The Trump administration decided this week to impose sanctions on Turkey, one of their NATO allies. This is the first time, ever, that the US has hit one of its NATO allies with sanctions.
The sanctions have imposed asset freezes on Turkey’s interior and justice ministers. The reason? Andrew Brunson, a US preacher from North Carolina, has been held in custody in Turkey for almost two years. At present, the sanctions are largely symbolic as the US has only targeted the personal finances of two Turkish citizens: Justice Minister Abdulhamit Gul and Interior Minister Salesman Soylu. This is because, the US says, both ‘serve as leaders of Turkish government organisations responsible for implementing serious human rights abuses’ (BBC, 2.8.18). Despite this, the Turkish lira has already suffered as a direct result.
The action has been taken pursuant to the 2016 Global Magnitsky Act; a simple explanation of which can be found here: Human Rights Watch explains the Global Magnitsky Act.
The Preacher Man
Andrew Brunson, 50, has lived in Izmir in Turkey for more than 23 years doing missionary work. He was living there with his wife at the time of his arrest in October 2016, when he was detained by the Turkish authorities. Brunson was accused of being a spy with terrorist connections. He is one of 20 Americans who were charged after a failed coup against President Erdogan in 2016. The organisations Turkey have accused him having connections with are the movement that is led by the US based Islamic cleric Fethullah Gulen (who Erdogan blames for the failed coup attempt) and the Kurdistan Workers’ Party. Erdogan has requested that Mr Gulen, who used to be a friend of the Turkish president, be extradited to Turkey and has offered to do a swap, but the US have refused to do so. The extradition treaty between the US and Turkey states that requests for extradition can be denied if they were (a) made to prosecute or punish someone for an offence of a political nature; or (b) on account of the person’s political opinions (GPFutures, 3.8.18).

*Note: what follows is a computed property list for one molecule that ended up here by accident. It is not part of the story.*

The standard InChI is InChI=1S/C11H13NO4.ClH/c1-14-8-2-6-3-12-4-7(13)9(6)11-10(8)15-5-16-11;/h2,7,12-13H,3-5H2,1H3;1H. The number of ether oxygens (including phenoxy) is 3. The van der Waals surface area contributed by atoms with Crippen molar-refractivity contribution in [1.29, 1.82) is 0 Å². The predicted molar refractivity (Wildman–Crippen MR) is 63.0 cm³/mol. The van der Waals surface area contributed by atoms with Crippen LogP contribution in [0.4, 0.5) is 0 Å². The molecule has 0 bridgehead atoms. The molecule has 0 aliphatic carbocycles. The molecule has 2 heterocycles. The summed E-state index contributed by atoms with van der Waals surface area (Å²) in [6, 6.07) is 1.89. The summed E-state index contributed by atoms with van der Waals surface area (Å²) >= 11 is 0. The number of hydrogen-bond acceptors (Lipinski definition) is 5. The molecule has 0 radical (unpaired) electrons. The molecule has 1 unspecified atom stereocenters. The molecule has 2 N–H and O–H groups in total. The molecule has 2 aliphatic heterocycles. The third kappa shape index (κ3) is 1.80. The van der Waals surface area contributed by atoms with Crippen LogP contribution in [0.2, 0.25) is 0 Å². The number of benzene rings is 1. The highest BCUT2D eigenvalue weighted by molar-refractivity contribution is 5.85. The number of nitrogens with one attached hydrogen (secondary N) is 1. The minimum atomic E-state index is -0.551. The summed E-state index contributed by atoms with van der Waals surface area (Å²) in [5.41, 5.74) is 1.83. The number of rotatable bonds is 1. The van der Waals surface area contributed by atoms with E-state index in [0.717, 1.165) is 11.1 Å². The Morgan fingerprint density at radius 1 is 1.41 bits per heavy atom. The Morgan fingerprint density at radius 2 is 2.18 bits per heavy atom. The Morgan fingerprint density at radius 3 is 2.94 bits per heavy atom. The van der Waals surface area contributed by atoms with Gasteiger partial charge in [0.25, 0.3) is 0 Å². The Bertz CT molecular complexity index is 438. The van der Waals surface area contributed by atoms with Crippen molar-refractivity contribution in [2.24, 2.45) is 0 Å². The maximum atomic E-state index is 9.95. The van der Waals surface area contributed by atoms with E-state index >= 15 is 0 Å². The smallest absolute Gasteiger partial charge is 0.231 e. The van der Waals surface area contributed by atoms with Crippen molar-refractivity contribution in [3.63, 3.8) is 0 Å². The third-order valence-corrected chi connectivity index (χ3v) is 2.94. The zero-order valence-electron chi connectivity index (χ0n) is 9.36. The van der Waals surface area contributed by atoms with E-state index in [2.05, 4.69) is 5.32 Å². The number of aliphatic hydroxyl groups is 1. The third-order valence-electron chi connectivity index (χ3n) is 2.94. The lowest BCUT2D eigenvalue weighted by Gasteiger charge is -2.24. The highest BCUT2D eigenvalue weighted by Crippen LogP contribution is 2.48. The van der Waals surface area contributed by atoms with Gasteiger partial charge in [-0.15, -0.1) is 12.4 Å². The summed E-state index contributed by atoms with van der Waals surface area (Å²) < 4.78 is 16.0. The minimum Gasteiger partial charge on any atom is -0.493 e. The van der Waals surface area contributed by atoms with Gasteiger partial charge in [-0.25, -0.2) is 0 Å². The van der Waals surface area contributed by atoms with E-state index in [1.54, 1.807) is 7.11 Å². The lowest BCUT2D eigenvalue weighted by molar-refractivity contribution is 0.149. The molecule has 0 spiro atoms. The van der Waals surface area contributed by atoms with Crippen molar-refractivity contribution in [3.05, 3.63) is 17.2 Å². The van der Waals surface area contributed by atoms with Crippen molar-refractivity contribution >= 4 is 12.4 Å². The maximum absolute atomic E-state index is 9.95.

Brunson was was recently moved from a Turkish prison to house arrest due to health concerns. Should he be found guilty of the charges against him, he could spend the next 35 years in prison. His trial is due to resume in October this year. Trump has pushed for his release and said that whilst the move to house arrest is a positive step, it isn’t enough, hence the sanctions.
Whilst on house arrest, Brunson must wear an electronic tag at all times and may not leave the country.
Why is this so important to the US?
Other than for the obvious humanitarian reasons, Trump has a large Christian following and Mr Brunson is an evangelical preacher. Vox News suggest that Washington are seeing this through an ‘ideological lens: a persecuted Christian trapped in an increasingly Islamic country’. One of Brunson’s lawyers, Jay Sekulow, is also one of Trump’s lawyers in the Robert Muller investigation: the one where Russia are accused of colluding with Trump during the 2016 US election.
The US and Turkey
The US have a military base in Turkey and the two countries are NATO allies. In fact, the US and Turkey have the largest and second largest militaries in NATO, in that order (Stratfor, 2.8.18). Should there be animosity within the NATO alliance, that would please Russia no end. Furthermore, the US is the largest arms exporter to Turkey. If Trump and Erdogan fall out, that could drive Turkey to an alternative supplier.
Last month Trump blocked the sale of F-35 fighter jets to Turkey because of Brunson’s situation (NYT, 25.7.18). He was also annoyed that Turkey purchased a Russian air defence system, the S-400. Of possible concern is that ‘Turkey’s use of both Russian and American defence systems could give Russia insight into how the F-35 works and reveal weakness in its stealth capabilities, which Russia could then exploit’ (Geopolitical Futures, 3.8.18).
Trump has successfully secured the release of some other US hostages during his tenure
Since Trump has been in office, he has shown a keen interest in bringing imprisoned US citizens back home. Vox News lists the following:
In May this year, Trump secured the release of 3 additional US hostages who had been held in North Korea. One had been taken whilst Obama was in office and the other two during Trump’s time:
FT, ‘US sanctions on Turkish ministers threaten strategic partnership’, 2.8.18:
Human Rights Watch on the origins of the Global Magnitsky Act:
BBC, ‘Andrew Brunson: US hits Turkey with sanctions over jailed pastor’, 2.8.18:
Vox News, ‘Why the White House just announced sanctions on Turkey’, 1.8.18:
New York Times, ‘Andrew Brunson, US pastor, moved to house arrest in Turkey’, 25.7.18:
Geopolitical Futures, ‘US-Turkish Relations: Bruised but not Broken’, 3.8.18:
Stratfor World View, ‘Turkey’s detention of Pastor Andrew Brunson prompts US sanctions. What’s at stake?’, 2.8.18:
New York Times, ‘American aid worker, release secured by Trump officials, leaves Egypt’, 21.4.17:
Politico, ‘Trump announces release of family held by Taliban-linked group’, 10.12.17:
Vox News, ‘North Korea has just released 3 American hostages’, 9.5.18:
Pastor Andrew Brunson:
US air base, Turkey:
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